Norcold Inc. Refrigerators May Combust; Judge Approves $36 Million Settlement
Product Safety Recall: Norcold Refrigerators May Combust
Refrigerators are not meant to burst into flames, but corroding boiler tubes in some units have been alleged to leak combustible gases and according to a class action lawsuit “can result in fire, causing property damage, injury or death.”
In December 2012, the suit was filed in California over three models of refrigerators made for recreation vehicles; the 1200 Series Gas Absorption Refrigerator or Cooling Unit (manufactured from January 2002 to October 2012) and the N8 and N6 series (assembled from January 2002 to December 2013).
Instead of going before a jury the Dyson-Kissner-Moran Corporation, an international holding company that owns Norcold and its parent company the Thetford Corporation, decided to settle for $33 million in September 2014. But Josephine L. Stanton, the federal judge in California hearing the case, denied the initial agreement that affects more than 500,000 consumers. Some were seeking a payout of $700 million, but reports came out that Norcold Inc. couldn’t even afford the $33 million and might be forced to file for bankruptcy. The company has since publicly made the statement that they are financially sound and are in no danger of bankruptcy regardless of the settlement.
Judge Approves New Settlement
Last week, after four years of waiting, Judge Stanton approved a newly structured $36 million deal. “The Court finds the settlement to be fair, reasonable, and adequate,” she wrote, “and accordingly OVERRULES all objections and GRANTS final approval of the settlement.” This authorization came with a 25% allocation of the gross payment to the attorneys and an “aggregate repair or replacement cost” of up to $7,500 to each of the named plaintiffs. The agreement states that on average the owners of the 1200 Series will be getting $824 and the N6 and N8 owners will receive $164 each. Kurtzman Carson Consultants, the claims administrator, is slated to receive $2 million.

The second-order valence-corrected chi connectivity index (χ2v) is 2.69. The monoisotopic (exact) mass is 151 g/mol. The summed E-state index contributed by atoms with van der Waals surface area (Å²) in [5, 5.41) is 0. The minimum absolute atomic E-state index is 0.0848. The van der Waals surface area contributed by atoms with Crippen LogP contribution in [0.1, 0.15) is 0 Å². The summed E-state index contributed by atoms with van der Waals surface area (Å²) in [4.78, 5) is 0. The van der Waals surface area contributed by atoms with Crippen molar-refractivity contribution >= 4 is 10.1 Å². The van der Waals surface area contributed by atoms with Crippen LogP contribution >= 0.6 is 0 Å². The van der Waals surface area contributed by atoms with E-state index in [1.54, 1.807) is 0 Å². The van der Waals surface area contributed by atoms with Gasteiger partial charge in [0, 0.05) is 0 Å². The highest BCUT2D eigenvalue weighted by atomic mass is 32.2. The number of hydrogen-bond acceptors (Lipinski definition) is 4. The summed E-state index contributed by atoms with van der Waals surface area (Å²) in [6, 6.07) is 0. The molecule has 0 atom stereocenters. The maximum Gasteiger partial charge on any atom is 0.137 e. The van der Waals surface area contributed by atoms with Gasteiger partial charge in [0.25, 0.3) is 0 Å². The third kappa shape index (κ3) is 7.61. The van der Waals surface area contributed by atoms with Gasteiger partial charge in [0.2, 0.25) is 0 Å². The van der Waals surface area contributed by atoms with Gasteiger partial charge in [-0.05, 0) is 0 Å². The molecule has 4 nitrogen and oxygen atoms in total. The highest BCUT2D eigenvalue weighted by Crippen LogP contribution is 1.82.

The initial recall of Norcold’s 1200 model was limited to a small batch, but has since been expanded to all 1200, 1201, 1210 and 1211 series refrigerators so that a “High Temperature Sensor” can be installed to prevent a fire from spontaneously igniting. According to the Thetford Corporation’s recall website, “Even if your refrigerator was repaired as part of a previous recall, it is necessary to have it repaired again to minimize the risk of injury or death due to fire.” Consumers with a defective Norcold product have been advised to turn off their refrigerators and contact the company immediately.
To contact Norcold and learn more see: http://www.thetford.com/customer-support/recall-information
Consumer Watch Product Recall: Samsung Galaxy Note 7 A new Consumer Watch Alert...
For the 3rd year in a row automakers have recalled a record...
Approximately 33,000 tire-related crashes occur each and every year, resulting in about...